Ahead of its launch in January, Defra has published guidance for the third round of the Farming Futures Research and Development Fund Competition focusing on agriculture and robotics. In partnership with UK Research and Innovation (UKRI), Defra will match-fund projects that will boost productivity and sustainable farming practices through the development of automation and robotic technologies on-farm. The fund aims to bring together agri-food businesses and researchers to address strategic and sector-wide challenges through transformative solutions. Previously funded projects have included fruit scouting robots, automated vegetable harvesters, and new types of fertiliser.
Farmers, growers, businesses, and researchers are being invited to apply for a share of £12.5m, with grants for projects worth between £500,000 and £1.5m available. Farming Minister Mark Spencer said: “This is an exciting opportunity for farmers and growers to come together with businesses and researchers to invent ingenious solutions to the problems that our agriculture and horticulture sectors face. Automation and robotics have huge potential to improve productivity and sustainability, and by supporting some of the most promising ideas to get off the ground we are investing in a successful agriculture and horticulture industry for generations to come.”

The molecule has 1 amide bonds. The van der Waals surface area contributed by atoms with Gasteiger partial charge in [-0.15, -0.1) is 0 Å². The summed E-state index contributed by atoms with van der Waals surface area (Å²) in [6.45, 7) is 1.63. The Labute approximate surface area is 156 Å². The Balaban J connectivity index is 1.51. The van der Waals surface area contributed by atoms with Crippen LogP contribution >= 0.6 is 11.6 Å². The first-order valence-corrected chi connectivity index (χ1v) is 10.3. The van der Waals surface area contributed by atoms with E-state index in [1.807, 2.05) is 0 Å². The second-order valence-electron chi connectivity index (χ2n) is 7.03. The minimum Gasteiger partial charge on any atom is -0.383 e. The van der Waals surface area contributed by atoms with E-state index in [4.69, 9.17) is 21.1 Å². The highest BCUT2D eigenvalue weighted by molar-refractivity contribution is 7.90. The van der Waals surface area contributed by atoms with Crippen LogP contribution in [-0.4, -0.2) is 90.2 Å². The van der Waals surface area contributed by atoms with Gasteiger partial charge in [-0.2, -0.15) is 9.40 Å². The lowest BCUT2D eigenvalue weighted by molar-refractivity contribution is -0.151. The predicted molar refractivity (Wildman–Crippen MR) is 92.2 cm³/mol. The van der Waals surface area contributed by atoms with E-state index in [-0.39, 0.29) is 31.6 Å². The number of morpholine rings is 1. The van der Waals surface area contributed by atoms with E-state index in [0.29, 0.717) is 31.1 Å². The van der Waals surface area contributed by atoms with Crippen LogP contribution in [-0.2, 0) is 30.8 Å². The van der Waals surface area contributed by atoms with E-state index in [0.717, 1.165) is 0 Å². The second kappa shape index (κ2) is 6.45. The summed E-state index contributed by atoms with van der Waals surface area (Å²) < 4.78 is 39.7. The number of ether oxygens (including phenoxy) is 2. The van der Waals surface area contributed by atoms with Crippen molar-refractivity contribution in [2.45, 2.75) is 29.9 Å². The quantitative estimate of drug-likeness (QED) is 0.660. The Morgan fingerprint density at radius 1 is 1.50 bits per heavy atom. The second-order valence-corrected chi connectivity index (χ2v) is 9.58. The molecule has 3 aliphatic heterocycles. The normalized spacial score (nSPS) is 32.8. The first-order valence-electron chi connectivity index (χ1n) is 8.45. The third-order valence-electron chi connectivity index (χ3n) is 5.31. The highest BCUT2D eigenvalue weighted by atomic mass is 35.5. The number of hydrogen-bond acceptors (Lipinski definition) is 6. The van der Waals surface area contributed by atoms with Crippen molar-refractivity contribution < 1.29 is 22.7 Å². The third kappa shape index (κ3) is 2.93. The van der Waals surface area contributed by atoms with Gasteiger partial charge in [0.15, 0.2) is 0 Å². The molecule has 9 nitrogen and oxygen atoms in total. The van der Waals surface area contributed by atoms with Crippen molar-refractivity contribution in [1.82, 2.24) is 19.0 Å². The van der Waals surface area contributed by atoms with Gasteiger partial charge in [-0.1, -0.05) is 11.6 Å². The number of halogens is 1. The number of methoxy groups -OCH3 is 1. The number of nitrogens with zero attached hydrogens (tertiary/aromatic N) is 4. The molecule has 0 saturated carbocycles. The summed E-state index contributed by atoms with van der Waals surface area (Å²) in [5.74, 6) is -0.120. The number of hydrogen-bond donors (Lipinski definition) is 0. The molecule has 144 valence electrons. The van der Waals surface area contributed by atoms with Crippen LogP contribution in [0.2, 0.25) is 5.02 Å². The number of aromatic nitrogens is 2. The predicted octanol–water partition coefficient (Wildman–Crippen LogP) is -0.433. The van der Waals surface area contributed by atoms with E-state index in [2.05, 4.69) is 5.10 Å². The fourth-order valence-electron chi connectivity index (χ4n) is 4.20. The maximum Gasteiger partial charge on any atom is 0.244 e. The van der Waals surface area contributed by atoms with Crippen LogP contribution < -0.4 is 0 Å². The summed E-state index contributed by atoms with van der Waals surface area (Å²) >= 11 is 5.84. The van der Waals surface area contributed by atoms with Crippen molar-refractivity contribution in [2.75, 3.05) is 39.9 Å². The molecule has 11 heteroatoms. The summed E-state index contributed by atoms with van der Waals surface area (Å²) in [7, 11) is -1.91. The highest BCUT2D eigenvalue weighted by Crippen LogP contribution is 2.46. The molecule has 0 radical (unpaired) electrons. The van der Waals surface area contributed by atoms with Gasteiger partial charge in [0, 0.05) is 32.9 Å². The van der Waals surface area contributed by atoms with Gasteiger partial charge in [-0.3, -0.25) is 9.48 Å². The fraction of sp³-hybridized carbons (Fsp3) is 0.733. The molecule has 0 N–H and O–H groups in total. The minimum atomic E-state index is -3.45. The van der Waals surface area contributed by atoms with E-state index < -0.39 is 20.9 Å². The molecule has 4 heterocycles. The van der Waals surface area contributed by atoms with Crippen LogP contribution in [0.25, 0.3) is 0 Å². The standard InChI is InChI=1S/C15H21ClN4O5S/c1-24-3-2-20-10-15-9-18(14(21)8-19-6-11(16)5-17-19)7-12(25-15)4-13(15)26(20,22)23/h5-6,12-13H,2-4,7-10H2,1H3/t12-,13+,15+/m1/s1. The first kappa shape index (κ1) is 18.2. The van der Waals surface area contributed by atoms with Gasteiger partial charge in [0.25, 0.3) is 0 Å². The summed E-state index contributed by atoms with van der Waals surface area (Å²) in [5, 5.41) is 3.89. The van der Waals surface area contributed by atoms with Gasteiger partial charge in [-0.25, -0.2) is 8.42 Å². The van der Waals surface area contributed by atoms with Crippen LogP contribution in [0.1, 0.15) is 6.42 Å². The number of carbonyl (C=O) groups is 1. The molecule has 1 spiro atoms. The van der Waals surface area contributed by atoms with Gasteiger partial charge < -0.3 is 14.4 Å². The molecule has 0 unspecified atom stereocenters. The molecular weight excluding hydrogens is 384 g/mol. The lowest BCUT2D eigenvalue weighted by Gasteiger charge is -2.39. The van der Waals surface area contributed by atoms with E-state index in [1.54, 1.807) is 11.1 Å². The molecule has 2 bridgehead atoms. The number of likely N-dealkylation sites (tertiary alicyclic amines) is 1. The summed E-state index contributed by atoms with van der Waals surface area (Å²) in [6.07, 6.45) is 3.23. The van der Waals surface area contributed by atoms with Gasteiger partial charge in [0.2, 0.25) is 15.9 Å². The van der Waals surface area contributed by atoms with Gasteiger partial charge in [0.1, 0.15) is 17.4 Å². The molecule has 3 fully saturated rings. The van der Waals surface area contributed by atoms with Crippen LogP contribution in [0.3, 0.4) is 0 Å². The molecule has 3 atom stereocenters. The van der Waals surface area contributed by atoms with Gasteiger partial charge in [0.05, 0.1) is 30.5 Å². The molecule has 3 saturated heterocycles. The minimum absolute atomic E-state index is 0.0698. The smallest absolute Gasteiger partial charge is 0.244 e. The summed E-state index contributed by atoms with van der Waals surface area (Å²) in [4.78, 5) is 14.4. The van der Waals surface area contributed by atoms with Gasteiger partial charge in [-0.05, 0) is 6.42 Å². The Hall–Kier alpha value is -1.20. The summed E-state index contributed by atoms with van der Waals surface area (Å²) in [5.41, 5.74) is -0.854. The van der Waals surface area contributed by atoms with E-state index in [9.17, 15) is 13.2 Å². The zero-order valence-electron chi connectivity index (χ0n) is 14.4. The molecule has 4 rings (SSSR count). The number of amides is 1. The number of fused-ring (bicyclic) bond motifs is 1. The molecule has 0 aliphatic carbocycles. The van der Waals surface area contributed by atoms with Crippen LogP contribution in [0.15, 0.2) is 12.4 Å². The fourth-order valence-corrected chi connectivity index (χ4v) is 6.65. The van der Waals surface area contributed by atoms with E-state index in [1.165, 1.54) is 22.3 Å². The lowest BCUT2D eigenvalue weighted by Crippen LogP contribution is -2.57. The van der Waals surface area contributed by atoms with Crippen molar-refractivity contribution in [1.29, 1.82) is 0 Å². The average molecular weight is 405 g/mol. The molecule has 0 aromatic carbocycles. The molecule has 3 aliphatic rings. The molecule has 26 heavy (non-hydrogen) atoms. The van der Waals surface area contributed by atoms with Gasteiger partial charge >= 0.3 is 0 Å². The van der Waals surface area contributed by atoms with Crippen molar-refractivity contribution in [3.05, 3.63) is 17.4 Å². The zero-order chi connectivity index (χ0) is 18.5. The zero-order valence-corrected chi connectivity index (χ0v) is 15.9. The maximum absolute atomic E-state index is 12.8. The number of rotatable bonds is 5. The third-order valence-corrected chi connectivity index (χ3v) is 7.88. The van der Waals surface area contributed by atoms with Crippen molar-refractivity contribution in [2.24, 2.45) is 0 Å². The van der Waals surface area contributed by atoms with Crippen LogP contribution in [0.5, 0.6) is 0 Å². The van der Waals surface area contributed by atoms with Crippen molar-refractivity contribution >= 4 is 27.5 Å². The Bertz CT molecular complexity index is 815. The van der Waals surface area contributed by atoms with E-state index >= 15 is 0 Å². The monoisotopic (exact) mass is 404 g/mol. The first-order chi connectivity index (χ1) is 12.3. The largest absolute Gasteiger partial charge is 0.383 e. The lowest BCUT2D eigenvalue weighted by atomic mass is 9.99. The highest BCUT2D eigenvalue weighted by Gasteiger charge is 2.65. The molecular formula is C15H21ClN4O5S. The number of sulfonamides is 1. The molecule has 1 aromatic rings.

Katrina Hayter, Industrial Strategy Challenge Director – Transforming Food Production at UKRI, said: “Innovation through automation and the use of game-changing technology is one of the central pillars of a future food system in the UK. The ability to plan, monitor, alert and review through digital systems brings substantial benefits to farmers and growers – from animal and crop health through to optimising harvest, waste reduction, and environmental impact. The competition will consider ideas for bringing forward this technology and look at how automation can support necessary farm labour, making roles more effective and productive for all involved. With such opportunity, we look forward to studying the new concepts within the applications, and to supporting some of the best and brightest ideas in bringing their projects to the next stage.”
This investment forms part of our £270m Farming Innovation Programme, which was launched in October 2021. More than £70m has been spent so far on industry-led research and development in agriculture and horticulture.
Applications can be submitted from 13 January 2023, and project leads should be UK-registered businesses of any size, while farmers can participate as part of a wider consortium.